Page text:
Filters can be considered a twin of matchers in nuclei templates. They support all matcher types, including DSL, and the only difference here is the purpose of each.

🗒️

Note: Currently, Only request data like header, host, input, method, path, etc is available, but soon, response data will be available once the support for loading the response along with the request is added.

Here’s a basic filter to only execute this template if the request is POST and must have some body:

  - filters:
      - type: dsl
        dsl:
          - method == POST
          - len(body) > 0
        condition: and

💡

TIP: When writing/executing a template, you can use the -v -svd flags to see all variables available in filters before applying the filter.

Example Templates

Error Based SQLi in Body

The following template is configured to run on all requests that use the POST method and have a non-empty body. It appends the specified payload as a postfix to every value within the body.

http:
    # filter checks if the template should be executed on a given request
  - filters:
      - type: dsl
        dsl:
          - method == POST
          - len(body) > 0
        condition: and
    # payloads that will be used in fuzzing
    payloads:
      injection: # Variable name for payload
        - "'"
        - """
        - ";"
    # fuzzing rules
    fuzzing:
      - part: body  # This rule will be applied to the Body
        type: postfix # postfix type of rule (i.e., payload will be added at the end of exiting value)
        mode: single  # single mode (i.e., existing values will be replaced one at a time)
        fuzz:         # format of payload to be injected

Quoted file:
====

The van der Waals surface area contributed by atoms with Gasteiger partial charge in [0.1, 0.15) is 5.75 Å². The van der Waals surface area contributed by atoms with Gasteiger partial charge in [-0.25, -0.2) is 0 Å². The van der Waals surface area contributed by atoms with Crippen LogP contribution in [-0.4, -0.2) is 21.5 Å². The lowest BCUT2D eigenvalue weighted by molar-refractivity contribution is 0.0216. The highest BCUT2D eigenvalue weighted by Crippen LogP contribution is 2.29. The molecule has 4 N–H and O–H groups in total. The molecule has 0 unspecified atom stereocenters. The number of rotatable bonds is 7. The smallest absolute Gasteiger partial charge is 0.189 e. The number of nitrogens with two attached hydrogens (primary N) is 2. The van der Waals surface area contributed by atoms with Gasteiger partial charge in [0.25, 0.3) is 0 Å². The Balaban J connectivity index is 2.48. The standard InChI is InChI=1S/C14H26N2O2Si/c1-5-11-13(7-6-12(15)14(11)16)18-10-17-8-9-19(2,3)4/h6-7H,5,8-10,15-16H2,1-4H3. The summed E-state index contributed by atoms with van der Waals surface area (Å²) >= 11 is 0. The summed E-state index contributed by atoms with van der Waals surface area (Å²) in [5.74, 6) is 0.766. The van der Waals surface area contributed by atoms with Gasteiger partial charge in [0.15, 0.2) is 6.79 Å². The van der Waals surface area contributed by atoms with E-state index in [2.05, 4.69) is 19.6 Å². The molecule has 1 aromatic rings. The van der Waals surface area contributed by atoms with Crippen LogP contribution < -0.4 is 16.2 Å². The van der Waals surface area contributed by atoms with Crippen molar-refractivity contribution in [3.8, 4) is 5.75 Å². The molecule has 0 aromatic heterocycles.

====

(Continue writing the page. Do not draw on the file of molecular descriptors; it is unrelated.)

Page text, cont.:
- '{{injection}}' # here, we are directly using the value of the injection variable

For the complete template, see body-error-sqli.yaml

Host Header Injection is a vulnerability where an attacker injects a malicious host header, often exploited through techniques like HTTP Request Smuggling or Reset Password Poisoning. The template described aims to exploit this vulnerability by tampering with the host header in reset password requests, redirecting them via updated Proxy Headers to a server under the attacker’s control.

http:
    # filter to determine if the template should be executed
  - filters:
      - type: dsl
        dsl:
          - 'method == "POST"'       # only run if method is POST
          - 'contains(path,"reset")' # only run if path contains reset word
        condition: and
    # fuzzing rules
    fuzzing:
      - part: header # This rule will be applied to the header
        type: replace # replace the type of rule (i.e., existing values will be replaced with payload)
        mode: multiple # multiple mode (i.e., all existing values will be replaced/used at once)
        fuzz:
          X-Forwarded-For: "{{domain}}"  # here {{domain}} is attacker-controlled server
          X-Forwarded-Host: "{{domain}}"
          Forwarded: "{{domain}}"
          X-Real-IP: "{{domain}}"
          X-Original-URL: "{{domain}}"
          X-Rewrite-URL: "{{domain}}"
          Host: "{{domain}}"

A difference to note here compared to the previous template is that we are not directly using payloads and specifying key/value pairs in fuzzing. This is because we attempt to add or replace multiple headers specified under the fuzz key in HTTP requests instead of updating the value.

💡

TIP: When writing a fuzzing template, if you want to add a new key-value pair instead of updating existing values, you should specify the key-value pair under the fuzz key in the HTTP request, as shown in the above example.

Learn More

You can read the updated documentation on fuzzing here!

Along with support for scanning targets behind, Nuclei v3.2.0 also includes a number of major enhancements:

Conclusion

Nuclei v3.2 represents a significant advancement in fuzzing capabilities, incorporating essential features that enable you to create custom fuzzing templates. Additionally, we’ve introduced the ability to import HTTP traffic from a range of tools and generate requests based on API schema files. We believe these enhancements will prove invaluable, and we eagerly anticipate witnessing the innovative ways you utilize them.

Join our Discord to share your thoughts!

We would love to hear about your applications and the awesome templates you will build in our #showcase discord channel 🚀 .

Happy Fuzzing!